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Showing content with the highest reputation since 03/01/17 in all areas

  1. 4 points
    I am not a Police officer but have enough experience of policing and as a junior, middle & senior manager in a number of structured organisations, to know that Direct entry to Police above the level of Constable would be very dangerous. There are very few non-Police managers who will have the breadth of experience that will enable them to take both a strategic and tactical view of policing situations and, at the same time, have the tacit knowledge gained from personal experience, that is essential when making decisions within split-seconds and under pressure. I have a pretty open mind (RM please note ) when it comes to developing people and moving them up in organisations depending on their skills and capabilities. However, a Policing environment is different - the "stakeholders" (sorry about that word) in a policing situation are not just Police Officers but the vast array of the public as individuals or organisations with varying levels of interest. To be able to deal with such interests, a Police Supervisor needs experience in dealing with people often in traumatic / pressured situations. That doesn't often happen in office environments nor even in the retail trade. What might be appropriate is for some senior level Police jobs that do not require warranted powers to be done by non-Police officers but the essence of the British Police Officer on-the-streets is that he/she is experienced, can exercise split-second judgement, can be compassionate and well-versed in the rights and wrongs of the Law and what actions they must take or can exercise with discretion. There might be small numbers of former Armed Forces SNCOs and officers who might be able to bring the necessary tactical / strategic skills & experience but run-of-the-mill civilian managers - sorry, not on!
  2. 4 points
    Mark, I'm sure things vary from force to force but personally I am knackered. Every shift I am playing catch up. Last set of lates I had to stay on until 5am on one of them and 3 on the others just to catch up with my admin(and I don't get overtime). Every current missing person is supposed to be reviewed and taskings added. I am usually covering absences so have a responsibility covering a square mileage you wouldn't believe and I daren't write because the public will read it. Every new missing person has to be risk assessed and if it's high I co-ordinate as SIO. On nights I cover PACE as well, I do all the authorisations for vehicle seizures, over time and SIG markers. I am providing advice to often upward of 6 sergeants. Anything that requires safeguarding I review and ratify in writing what we have and haven't done and in between I deal with my complaints workload. I also have assessments for temporary Sergeants under my supervision to do for their promotion diplomas. While juggling all that I attend anything that sounds griefy, violent, complicated or messy. I review the deaths and decide if it's sus or not and carry the can for anything that goes wrong. I make sure I am seen about in all the nicks so people can doorstep me and am constantly putting out "fires". I am just touching on the tip of the iceberg of what I do and what my responsibilities are. -Every shift I am in 30 minutes to an hour early and off frequently long after all the PC's and my sergeants have gone home. On RD's I am checking emails appealing annual leave refusals and negotiating attachments for courses- If I didn't my inbox would fill up too fast I also stand in the CI/Supts office and pin my ears back and take the heat when a PC or skipper makes a mistake-Where I can I absorb that heat and if they don't need to know my teams don't hear about it. One of the new Inspectors on my rotation regularly went to the gents to throw up because his anxiety levels got so high with the responsibility he was carrying.... When I was a PC I had no idea what the Inspector did and very cushy it looked too. Don't get me wrong I enjoy my role but I/we work hard too. If my team spoke about me the way you've talked about your Insp I would be mortified.... HMS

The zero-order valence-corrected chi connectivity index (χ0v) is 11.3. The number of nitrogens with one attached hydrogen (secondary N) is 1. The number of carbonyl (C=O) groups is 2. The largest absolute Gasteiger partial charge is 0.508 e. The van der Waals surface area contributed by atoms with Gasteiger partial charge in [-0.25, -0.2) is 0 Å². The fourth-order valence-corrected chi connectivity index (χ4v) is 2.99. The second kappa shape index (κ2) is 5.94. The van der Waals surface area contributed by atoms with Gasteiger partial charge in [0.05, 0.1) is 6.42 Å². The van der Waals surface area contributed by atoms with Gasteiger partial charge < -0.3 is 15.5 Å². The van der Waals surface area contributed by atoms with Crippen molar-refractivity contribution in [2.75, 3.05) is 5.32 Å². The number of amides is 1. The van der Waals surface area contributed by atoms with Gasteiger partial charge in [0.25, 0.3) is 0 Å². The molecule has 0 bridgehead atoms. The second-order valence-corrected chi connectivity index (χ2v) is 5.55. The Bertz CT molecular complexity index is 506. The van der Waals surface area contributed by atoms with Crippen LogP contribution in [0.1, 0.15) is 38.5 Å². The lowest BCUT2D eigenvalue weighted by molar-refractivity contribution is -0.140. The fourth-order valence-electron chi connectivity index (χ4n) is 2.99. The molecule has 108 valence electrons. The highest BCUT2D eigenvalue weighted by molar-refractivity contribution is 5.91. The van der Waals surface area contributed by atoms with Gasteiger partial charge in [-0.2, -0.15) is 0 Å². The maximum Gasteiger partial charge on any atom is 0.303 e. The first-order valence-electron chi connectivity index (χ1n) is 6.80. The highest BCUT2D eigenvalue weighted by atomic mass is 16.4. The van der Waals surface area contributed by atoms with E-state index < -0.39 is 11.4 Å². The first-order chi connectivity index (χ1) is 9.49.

3. 3 points
    Where have all the old contributors gone to. When the site changed in January I found great difficulty in accessing the forum. I had registered originally with an email address I no longer used because it had been hacked. I could not change my password or anything. It was fortunate that I was able to contact the administrator and Moderators and they managed to sort out my new (Well old secure) email address and for me to set a new password. But where on earth are Quokka, Westie, Itoldyouonce, Cheese, Reasonable Man, GManc,Spider, etc,etc. I have joined one of the sister sites but it appears to be mainly Specials and PCSO's who know everything about everything, whilst, at the same time, knowing nothing. Experience is scorned as a dirty word. There do have to be different opinions, otherwise you would have a sterile environment with every poster saying "Yes I agree" agree, agree. I do hope that the old posters on here have not disappeared for good. Come back we need you. This edit was made after someone clicked "Like" The sister also seems to be very much Met orientated and they seem to work off different rules and even laws than the rest not us Plebs. And before someone replies, I am not anti Met, but there is life north of Watford Gap.